College students need cash and, just as important, someplace to put those dollars. So this time of year as school begins, many students will be in search of the best checking and savings accounts.

Here are a few things to consider.

Look broadly. You don't have to limit yourself to the bank on campus. Many financial institutions now offer remote check deposit and free ATM networks, so you can broaden your search to include online banks, credit unions and community banks.

"Some of the obstacles that existed three or five years ago to banking remotely are less prevalent today," said Greg McBride, chief financial analyst for

And there's good reason to shop around. According to Bankrate, 72 percent of the 50 largest credit unions still offer free checking accounts. Banks, meanwhile, often require direct deposit or a minimum balance to avoid a monthly maintenance charge or other fees.

Student checking accounts are the exception, but you qualify for one only as long as you are a student. Once you turn 22 or 23, the student status typically goes away.

Where to start your search? Use websites that help you find and compare banks, such as Bankrate, GoBankingRates and NerdWallet.

To find credit unions, go to You have to become a member of a credit union in order to bank at one, and membership can depend on where you live, go to school or work, among other things.

Consider your banking needs. As you compare banks, think about what you need from a checking or savings account. For most students, maintaining a hefty minimum balance when you're working only part time or don't have a job is a challenge.

"Avoid anything that charges you for having too low of a monthly minimum balance," said Nico Leyva, partner relations manager for banking at NerdWallet.

Then, consider your banking needs and habits. Will you have access to fee-free ATMs at school, as well as when you travel home during school breaks? Will you receive paper checks and a debit card? Do you want to be able to go to a branch?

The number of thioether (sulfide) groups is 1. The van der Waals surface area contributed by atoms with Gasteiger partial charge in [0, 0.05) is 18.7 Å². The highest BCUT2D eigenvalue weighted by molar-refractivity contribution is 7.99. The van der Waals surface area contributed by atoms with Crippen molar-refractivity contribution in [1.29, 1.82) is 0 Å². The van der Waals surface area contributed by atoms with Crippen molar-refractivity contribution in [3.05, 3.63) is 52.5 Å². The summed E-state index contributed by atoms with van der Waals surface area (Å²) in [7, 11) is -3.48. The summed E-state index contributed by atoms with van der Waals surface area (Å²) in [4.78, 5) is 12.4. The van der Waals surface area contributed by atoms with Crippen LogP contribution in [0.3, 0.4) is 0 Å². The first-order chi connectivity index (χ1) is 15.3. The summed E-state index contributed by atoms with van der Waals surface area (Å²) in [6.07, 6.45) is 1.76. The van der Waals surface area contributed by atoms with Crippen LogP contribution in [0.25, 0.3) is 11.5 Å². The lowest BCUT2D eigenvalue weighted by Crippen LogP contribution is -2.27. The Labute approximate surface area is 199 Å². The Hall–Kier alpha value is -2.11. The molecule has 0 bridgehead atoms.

"A lot of studies show that students want to have access to a person in case of an emergency," said Leyva. "If you are worried about that and not 100 percent OK with talking to someone online or by phone, that's something to consider."

Look at maps of ATM and branch locations on a bank's website. See if the institution belongs to a network of fee-free ATMs or will reimburse ATM fees up to a limit, say $10 per month. Many banks and credit unions do.

Avoid overdrafts. You can't overdraw your checking account unless you sign up for overdraft protection, which allows you to pull money from your account even if you don't have sufficient funds. But the protection carries a steep price tag. According to the Consumer Financial Protection Bureau, the average overdraft fee is $34.

Instead, make sure your bank lets you sign up for e-mail or texts that alert you when your balance is running low. Or see if you can have money automatically transferred from your savings to checking account if you overdraw. A fee may apply, but it's usually much smaller than an overdraft charge.

Carolyn Bigda writes for the Chicago Tribune.